Washington — US military planners have begun to help organise a multinational proxy force to intervene next year in Mali which has become a magnet for Islamist extremists, US officials said Wednesday.
The international force would be led on the ground by several thousand Malian and West African troops but would receive extensive support from the Pentagon and the State Department, which would help train, equip and transport the troops, Obama administration officials said.
The African Union appealed Wednesday for U.N. funding for a military operation to combat Islamist extremists in northern Mali after U.N. chief Ban Ki-moon cautiously recommended the Security Council approve the force without U.N. financing.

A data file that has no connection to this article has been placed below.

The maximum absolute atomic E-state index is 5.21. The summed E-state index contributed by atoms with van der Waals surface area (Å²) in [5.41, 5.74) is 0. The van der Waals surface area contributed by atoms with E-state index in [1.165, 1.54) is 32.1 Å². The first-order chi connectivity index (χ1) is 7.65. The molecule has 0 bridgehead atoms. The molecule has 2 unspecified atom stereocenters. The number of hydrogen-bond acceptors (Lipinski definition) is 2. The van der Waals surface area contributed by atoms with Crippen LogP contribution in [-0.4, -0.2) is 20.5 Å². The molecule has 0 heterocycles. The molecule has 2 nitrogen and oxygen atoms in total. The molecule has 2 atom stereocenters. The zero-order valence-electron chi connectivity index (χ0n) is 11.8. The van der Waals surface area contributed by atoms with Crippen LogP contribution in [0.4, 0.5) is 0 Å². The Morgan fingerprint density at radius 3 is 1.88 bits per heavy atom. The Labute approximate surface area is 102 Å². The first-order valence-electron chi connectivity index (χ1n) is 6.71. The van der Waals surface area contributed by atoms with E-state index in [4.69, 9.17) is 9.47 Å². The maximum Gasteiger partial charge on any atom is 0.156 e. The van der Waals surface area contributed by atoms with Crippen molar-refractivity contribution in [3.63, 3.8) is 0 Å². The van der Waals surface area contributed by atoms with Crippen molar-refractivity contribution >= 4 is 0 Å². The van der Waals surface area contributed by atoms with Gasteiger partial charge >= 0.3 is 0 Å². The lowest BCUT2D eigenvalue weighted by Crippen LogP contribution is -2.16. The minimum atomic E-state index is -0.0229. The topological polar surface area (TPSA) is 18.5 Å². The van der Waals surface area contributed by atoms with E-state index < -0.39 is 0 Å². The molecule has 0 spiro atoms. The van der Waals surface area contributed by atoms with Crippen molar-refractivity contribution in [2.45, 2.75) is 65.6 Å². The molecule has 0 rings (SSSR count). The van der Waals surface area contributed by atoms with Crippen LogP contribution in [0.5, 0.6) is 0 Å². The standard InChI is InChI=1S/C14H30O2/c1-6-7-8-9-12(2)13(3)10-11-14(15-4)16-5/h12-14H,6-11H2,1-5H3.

Mali descended into chaos in March when soldiers toppled the president, leaving a power vacuum that enabled Tuareg rebels to seize two-thirds of the country. But Islamist extremists, some allied with al Qaeda, have hijacked the revolt.
The AU observer to the United Nations, Antonio Tete, told the 15-member Security Council that the deployment and operations of an African force of 3,300 troops would need "a U.N. support package funded through assessed contributions to ensure sustained and predictable support to the mission."